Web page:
Heatwave impacting candy production for Dowagiac sweets shop
DOWAGIAC — A local sweets shop has incurred the wrath of Mother Nature this week.
Julie Johnson, owner of Caruso’s Candy and Soda Shop, 130 S. Front St., is struggling to keep chocolates and candy trays stocked amid the heatwave impacting southwest Michigan.
The average high temperature in Dowagiac from Friday, Aug. 20 to Thursday, Aug. 26 was 89 degrees and the average humidity was 73 percent, according to Weather.com. For Johnson, who cooks her own caramel, chocolate, toffees and creams, making sweets amid this heatwave has been a challenge.
“A lot of people don’t realize that heat and humidity affect a lot of things,” she said. “Most of what I make is cooked anywhere between 200- and 300-degrees Fahrenheit, and it sometimes takes two hours for one of those batches to cook.”
Johnson said she cannot cook with the heat and humidity as it is now because it would heat the store up to unbearable temperatures, which would impact the quality of her sweets.
“Nothing would ever set properly, so we definitely have to wait for that to cut down a little bit before I can start cooking those things,” she said. “Chocolate is a lot more difficult to work with too because it has to sit up in a certain amount of time at a certain temperature, so we’re kind of struggling with a little bit of that too.”
Heatwaves and muggy air are nothing new in Michigan. According to Johnson, what sets this heatwave apart from previous ones is its persistence.
“It’s just this aggravating when it’s this long,” she said. “Usually, we don’t have this high of heat and humidity for as long as what we have been having recently. It does make it a little more challenging.”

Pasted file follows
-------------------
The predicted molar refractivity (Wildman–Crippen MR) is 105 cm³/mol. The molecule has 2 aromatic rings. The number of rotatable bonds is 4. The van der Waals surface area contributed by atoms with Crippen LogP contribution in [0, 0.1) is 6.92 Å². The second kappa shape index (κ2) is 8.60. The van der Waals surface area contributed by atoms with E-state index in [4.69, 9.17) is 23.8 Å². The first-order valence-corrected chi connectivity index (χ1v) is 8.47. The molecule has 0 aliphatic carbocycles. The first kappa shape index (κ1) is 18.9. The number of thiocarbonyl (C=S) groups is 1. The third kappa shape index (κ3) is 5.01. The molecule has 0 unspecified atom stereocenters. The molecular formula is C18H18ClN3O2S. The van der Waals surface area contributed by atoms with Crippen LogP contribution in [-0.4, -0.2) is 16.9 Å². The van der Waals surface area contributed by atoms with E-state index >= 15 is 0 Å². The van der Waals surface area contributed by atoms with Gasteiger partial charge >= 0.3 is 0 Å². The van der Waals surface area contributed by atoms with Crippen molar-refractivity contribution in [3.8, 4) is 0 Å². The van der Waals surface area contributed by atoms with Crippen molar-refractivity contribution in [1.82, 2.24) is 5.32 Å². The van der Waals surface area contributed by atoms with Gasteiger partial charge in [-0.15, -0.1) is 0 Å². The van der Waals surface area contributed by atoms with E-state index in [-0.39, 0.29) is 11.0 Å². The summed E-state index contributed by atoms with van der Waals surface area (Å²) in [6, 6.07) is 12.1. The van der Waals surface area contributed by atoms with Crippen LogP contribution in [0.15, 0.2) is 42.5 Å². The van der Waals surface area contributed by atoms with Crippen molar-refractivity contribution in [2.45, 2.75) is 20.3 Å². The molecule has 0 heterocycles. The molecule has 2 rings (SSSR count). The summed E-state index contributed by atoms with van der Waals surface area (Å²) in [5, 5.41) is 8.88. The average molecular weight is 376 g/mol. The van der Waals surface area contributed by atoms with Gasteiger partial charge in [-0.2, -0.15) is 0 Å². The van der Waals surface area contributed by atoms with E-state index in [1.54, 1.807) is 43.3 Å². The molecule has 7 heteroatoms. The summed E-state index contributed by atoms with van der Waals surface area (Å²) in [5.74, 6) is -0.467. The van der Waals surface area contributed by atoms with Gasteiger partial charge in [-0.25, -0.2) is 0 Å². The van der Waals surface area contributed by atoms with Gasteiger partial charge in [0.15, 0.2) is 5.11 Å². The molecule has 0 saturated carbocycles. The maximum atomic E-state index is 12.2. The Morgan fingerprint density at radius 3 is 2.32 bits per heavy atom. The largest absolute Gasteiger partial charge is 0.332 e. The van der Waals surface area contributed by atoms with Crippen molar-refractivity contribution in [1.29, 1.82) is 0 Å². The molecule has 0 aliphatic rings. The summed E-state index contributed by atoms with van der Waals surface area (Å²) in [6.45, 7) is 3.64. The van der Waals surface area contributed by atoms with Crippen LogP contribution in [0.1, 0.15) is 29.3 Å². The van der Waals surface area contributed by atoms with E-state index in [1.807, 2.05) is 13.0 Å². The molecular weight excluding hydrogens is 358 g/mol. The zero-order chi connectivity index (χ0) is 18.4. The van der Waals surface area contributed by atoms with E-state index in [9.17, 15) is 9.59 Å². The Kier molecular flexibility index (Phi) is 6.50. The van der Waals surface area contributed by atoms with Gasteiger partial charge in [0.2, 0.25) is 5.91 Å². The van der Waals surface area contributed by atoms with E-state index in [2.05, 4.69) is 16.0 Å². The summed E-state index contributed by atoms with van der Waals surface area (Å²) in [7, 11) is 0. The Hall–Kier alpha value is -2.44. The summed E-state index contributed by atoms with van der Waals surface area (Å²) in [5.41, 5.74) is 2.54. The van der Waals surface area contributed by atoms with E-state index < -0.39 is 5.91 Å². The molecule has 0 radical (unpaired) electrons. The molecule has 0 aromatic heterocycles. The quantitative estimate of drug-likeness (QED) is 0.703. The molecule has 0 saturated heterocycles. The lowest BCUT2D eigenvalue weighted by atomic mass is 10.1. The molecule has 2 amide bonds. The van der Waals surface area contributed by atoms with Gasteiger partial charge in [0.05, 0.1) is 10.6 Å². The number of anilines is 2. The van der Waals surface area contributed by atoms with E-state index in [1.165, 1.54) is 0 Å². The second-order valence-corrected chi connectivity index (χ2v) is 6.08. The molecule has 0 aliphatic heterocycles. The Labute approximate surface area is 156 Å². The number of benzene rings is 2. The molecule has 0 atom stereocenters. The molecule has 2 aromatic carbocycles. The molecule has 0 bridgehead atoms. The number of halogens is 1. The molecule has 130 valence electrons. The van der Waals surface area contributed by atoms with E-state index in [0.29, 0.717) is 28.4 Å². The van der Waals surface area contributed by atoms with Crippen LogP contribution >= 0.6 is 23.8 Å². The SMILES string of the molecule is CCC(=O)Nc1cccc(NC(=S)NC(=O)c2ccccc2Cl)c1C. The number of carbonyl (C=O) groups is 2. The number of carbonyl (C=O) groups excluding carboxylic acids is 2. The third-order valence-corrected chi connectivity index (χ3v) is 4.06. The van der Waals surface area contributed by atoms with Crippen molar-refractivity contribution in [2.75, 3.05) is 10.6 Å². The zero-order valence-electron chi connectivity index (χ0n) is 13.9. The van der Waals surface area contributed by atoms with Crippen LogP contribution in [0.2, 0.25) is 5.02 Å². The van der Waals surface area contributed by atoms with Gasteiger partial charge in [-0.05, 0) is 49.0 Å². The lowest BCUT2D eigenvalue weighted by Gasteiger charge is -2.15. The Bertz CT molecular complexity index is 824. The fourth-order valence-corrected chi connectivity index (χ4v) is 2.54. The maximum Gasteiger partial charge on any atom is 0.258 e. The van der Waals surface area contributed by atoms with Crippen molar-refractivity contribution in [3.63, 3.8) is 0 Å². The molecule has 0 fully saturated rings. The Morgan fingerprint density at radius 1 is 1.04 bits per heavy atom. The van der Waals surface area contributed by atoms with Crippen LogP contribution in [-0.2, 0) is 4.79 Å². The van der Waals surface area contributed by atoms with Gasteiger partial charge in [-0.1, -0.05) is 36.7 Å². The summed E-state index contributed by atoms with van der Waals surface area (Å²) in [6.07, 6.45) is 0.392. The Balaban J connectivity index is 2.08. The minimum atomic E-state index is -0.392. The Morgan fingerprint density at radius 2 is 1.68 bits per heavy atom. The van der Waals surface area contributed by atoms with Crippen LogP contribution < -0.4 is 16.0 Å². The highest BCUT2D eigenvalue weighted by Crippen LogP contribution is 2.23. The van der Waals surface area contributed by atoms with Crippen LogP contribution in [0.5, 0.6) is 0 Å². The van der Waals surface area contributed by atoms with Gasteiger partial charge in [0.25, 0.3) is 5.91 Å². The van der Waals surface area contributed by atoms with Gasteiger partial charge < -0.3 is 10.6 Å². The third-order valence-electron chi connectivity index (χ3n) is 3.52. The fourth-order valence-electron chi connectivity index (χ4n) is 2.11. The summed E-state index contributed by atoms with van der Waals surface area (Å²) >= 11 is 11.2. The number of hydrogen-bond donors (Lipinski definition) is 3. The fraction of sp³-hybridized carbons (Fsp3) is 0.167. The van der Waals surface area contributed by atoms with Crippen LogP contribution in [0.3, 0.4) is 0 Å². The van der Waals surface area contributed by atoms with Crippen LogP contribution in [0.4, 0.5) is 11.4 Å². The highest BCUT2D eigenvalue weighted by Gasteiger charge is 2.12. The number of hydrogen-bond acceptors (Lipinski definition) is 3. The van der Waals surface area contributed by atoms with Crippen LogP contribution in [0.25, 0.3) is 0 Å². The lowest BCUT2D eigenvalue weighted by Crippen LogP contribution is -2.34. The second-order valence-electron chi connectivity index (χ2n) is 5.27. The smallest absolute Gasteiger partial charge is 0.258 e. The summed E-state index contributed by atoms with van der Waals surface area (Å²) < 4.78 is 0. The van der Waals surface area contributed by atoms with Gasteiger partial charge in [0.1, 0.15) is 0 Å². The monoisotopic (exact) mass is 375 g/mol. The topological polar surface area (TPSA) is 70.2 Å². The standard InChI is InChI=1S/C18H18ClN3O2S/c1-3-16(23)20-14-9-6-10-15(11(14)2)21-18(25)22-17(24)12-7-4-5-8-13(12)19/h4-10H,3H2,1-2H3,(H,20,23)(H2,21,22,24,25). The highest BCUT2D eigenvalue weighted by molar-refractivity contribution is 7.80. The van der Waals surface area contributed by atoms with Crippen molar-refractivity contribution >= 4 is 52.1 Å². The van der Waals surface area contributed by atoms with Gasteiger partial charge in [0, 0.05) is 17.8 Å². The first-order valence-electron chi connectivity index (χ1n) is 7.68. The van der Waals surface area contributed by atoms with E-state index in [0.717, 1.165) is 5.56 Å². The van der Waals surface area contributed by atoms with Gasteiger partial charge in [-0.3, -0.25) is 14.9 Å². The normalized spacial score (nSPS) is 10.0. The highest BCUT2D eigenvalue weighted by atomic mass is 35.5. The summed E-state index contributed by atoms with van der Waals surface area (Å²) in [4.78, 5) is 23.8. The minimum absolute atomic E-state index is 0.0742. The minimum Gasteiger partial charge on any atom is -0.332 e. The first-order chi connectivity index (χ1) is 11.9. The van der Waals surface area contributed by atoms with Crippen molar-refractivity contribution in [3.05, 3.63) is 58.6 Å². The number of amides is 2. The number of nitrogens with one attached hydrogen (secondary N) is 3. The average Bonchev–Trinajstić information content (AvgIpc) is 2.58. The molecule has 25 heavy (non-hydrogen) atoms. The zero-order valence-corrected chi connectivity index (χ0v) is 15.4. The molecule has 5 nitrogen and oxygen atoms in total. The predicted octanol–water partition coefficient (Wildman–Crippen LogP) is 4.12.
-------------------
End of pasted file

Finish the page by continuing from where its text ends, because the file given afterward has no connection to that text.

Johnson said that she has tried cooking sweets both early in the morning and late in the evening but the humidity still persists.
“It’s still taking so long to cool down right now that coming in early or late isn’t even helping right now,” she said.
The heatwave is the latest challenge Johnson has had to tackle. Because of the current economic and employment situation, bulk and novelty candy supplies have reached an “all-time low,” according to Johnson.
“A lot of my distributors are having problems getting it because of the current employment situation,” Johnson said. “Manufacturing is down right now, and a lot of stuff people don’t realize the extent of what goes into making and stocking our candy.”
While the heatwave has done a number on candy production, it has been a boon for other aspects of Johnson’s business.
“We have seen a big increase in demand for ice cream,” Johnson said. “A lot of people are coming in earlier in the day. I’m sure people are just wanting to get home as soon as they can because of this heat and be done.”
As the season begins to transition from summer to fall, Johnson said her popular caramel apples will soon be available.
“We’ll have them as soon as apples are ready and the humidity drops,” she said. “Everybody’s looking forward to caramel apple time and the [Under the Harvest Moon Festival].”
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